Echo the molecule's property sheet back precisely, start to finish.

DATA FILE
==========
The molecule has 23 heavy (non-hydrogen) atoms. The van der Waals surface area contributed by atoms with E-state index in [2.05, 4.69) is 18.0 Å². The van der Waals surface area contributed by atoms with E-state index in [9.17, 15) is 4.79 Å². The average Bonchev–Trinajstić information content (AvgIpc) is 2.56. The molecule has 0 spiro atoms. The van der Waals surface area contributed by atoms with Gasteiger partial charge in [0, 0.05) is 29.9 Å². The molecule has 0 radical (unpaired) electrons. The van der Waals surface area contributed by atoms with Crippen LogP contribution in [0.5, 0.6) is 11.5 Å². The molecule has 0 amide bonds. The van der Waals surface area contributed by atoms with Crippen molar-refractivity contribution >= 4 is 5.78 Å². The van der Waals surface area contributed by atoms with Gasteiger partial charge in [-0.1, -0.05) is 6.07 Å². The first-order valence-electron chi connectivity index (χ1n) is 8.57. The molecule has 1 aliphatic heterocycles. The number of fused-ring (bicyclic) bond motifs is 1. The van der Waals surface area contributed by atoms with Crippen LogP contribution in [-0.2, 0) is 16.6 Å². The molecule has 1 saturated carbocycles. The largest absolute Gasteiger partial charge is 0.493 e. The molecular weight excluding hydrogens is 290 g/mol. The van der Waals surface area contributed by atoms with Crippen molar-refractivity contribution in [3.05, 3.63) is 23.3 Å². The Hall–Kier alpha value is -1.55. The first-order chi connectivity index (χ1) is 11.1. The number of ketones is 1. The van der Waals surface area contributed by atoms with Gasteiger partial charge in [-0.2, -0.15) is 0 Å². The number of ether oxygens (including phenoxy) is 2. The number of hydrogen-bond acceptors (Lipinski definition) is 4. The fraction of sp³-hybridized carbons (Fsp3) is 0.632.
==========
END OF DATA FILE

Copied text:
The molecule has 23 heavy (non-hydrogen) atoms. The van der Waals surface area contributed by atoms with E-state index in [2.05, 4.69) is 18.0 Å². The van der Waals surface area contributed by atoms with E-state index in [9.17, 15) is 4.79 Å². The average Bonchev–Trinajstić information content (AvgIpc) is 2.56. The molecule has 0 spiro atoms. The van der Waals surface area contributed by atoms with Gasteiger partial charge in [0, 0.05) is 29.9 Å². The molecule has 0 radical (unpaired) electrons. The van der Waals surface area contributed by atoms with Crippen LogP contribution in [0.5, 0.6) is 11.5 Å². The molecule has 0 amide bonds. The van der Waals surface area contributed by atoms with Crippen molar-refractivity contribution >= 4 is 5.78 Å². The van der Waals surface area contributed by atoms with Gasteiger partial charge in [-0.1, -0.05) is 6.07 Å². The first-order valence-electron chi connectivity index (χ1n) is 8.57. The molecule has 1 aliphatic heterocycles. The number of fused-ring (bicyclic) bond motifs is 1. The van der Waals surface area contributed by atoms with Crippen LogP contribution in [-0.2, 0) is 16.6 Å². The molecule has 1 saturated carbocycles. The largest absolute Gasteiger partial charge is 0.493 e. The molecular weight excluding hydrogens is 290 g/mol. The van der Waals surface area contributed by atoms with Crippen molar-refractivity contribution in [3.05, 3.63) is 23.3 Å². The Hall–Kier alpha value is -1.55. The first-order chi connectivity index (χ1) is 11.1. The number of ketones is 1. The van der Waals surface area contributed by atoms with Gasteiger partial charge in [-0.2, -0.15) is 0 Å². The number of ether oxygens (including phenoxy) is 2. The number of hydrogen-bond acceptors (Lipinski definition) is 4. The fraction of sp³-hybridized carbons (Fsp3) is 0.632.